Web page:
The Federal Trade Commission (FTC) has an important role to play in promoting competition within healthcare, two blog posts from Health Affairs argue.
In the first post, Julie Brill, an FTC commissioner since 2010, cites a series of court losses the agency suffered in the mid-to-late 1990s involving hospital merger challenges. In 2002, she writes, the FTC conducted a study to determine the reasons for the losses, which led to research indicating the mergers it unsuccessfully challenged had anticompetitive effects on the market, such as higher prices. Furthermore, Brill writes, court reliance on erroneous economic analyses was a major contributing factor in the FTC's losses.
This analysis, she writes, helped the agency reform its enforcement framework to reflect healthcare's merger activity's specific competitive dynamics. Last spring, the 6th Circuit Court of Appeals upheld the FTC's ruling that a proposed merger between ProMedica Health System and Ohio's St. Luke's Hospital would be anti-competitive, the first time an appeals court ruled on the FTC blocking a merger since the agency's reforms, Brill writes. The ProMedica decision was particularly significant because it derived from a strong correlation between the health systems market share and overall prices, and because it affirmed the FTC's presumption of illegality in a case where the correlation between the two was strong.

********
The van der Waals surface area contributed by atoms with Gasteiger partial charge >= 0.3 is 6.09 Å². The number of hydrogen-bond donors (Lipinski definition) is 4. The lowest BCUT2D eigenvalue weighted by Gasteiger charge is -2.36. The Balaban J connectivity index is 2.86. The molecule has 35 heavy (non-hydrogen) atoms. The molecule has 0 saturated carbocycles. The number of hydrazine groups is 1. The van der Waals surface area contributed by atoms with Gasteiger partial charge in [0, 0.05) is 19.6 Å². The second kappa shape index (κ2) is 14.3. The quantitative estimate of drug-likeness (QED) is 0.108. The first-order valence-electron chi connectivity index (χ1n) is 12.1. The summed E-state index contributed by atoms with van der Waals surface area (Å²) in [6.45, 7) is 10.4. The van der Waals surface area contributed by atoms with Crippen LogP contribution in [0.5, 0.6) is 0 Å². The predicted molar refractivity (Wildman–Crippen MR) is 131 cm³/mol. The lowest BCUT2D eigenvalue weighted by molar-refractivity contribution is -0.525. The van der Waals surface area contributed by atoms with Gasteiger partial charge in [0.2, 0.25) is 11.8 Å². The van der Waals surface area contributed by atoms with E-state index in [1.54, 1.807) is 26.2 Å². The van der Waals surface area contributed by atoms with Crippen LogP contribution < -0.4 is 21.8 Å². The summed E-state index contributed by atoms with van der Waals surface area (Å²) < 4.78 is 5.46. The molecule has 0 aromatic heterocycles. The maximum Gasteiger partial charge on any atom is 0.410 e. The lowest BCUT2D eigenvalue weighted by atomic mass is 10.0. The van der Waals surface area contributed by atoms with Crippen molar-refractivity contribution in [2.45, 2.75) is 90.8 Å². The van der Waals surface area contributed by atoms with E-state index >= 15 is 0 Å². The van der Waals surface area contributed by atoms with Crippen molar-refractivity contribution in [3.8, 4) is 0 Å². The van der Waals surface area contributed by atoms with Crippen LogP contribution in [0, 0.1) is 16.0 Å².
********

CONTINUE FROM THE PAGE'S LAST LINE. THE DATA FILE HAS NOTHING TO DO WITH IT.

Nor is this all the FTC does to advance a competitive healthcare market, FTC Commissioner Maureen Ohlhausen writes in the second post. In addition to its enforcement work, she writes, the agency advocates against attempts at the federal and state levels to create antitrust exemptions for collective negotiations for competing providers, which usually result in increased prices and harm to consumers.
It also advocates easing scope of practice regulations, which she writes can stifle competition from providers who can provide similar care at lower cost, such as advance-practice registered nurses (APRNs). "[O]ur advocacies, consistent with the Institute of Medicine's policy position, have suggested that any limits on APRNs' ability to provide medical services should be no stricter than necessary to protect patient safety," Ollhausen writes.